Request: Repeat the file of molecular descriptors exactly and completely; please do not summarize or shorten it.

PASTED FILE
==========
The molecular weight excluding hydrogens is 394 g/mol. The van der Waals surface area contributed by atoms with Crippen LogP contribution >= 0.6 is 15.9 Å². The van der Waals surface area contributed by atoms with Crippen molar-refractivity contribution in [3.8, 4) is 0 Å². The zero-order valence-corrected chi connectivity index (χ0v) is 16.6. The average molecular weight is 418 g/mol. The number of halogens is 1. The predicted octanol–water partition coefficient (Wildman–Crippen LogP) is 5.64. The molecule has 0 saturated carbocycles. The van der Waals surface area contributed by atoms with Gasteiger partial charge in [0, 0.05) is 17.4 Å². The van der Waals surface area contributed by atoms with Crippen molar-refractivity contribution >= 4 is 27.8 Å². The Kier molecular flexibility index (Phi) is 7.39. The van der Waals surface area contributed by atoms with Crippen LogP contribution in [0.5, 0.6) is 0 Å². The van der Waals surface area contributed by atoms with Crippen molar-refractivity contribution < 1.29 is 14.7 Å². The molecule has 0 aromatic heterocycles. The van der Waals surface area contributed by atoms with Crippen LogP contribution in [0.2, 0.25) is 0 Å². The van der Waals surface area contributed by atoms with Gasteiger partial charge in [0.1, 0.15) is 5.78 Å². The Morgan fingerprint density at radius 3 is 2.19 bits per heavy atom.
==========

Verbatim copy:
The molecular weight excluding hydrogens is 394 g/mol. The van der Waals surface area contributed by atoms with Crippen LogP contribution >= 0.6 is 15.9 Å². The van der Waals surface area contributed by atoms with Crippen molar-refractivity contribution in [3.8, 4) is 0 Å². The zero-order valence-corrected chi connectivity index (χ0v) is 16.6. The average molecular weight is 418 g/mol. The number of halogens is 1. The predicted octanol–water partition coefficient (Wildman–Crippen LogP) is 5.64. The molecule has 0 saturated carbocycles. The van der Waals surface area contributed by atoms with Gasteiger partial charge in [0, 0.05) is 17.4 Å². The van der Waals surface area contributed by atoms with Crippen molar-refractivity contribution >= 4 is 27.8 Å². The Kier molecular flexibility index (Phi) is 7.39. The van der Waals surface area contributed by atoms with Crippen LogP contribution in [0.5, 0.6) is 0 Å². The van der Waals surface area contributed by atoms with Crippen molar-refractivity contribution < 1.29 is 14.7 Å². The molecule has 0 aromatic heterocycles. The van der Waals surface area contributed by atoms with Crippen LogP contribution in [0.2, 0.25) is 0 Å². The van der Waals surface area contributed by atoms with Gasteiger partial charge in [0.1, 0.15) is 5.78 Å². The Morgan fingerprint density at radius 3 is 2.19 bits per heavy atom.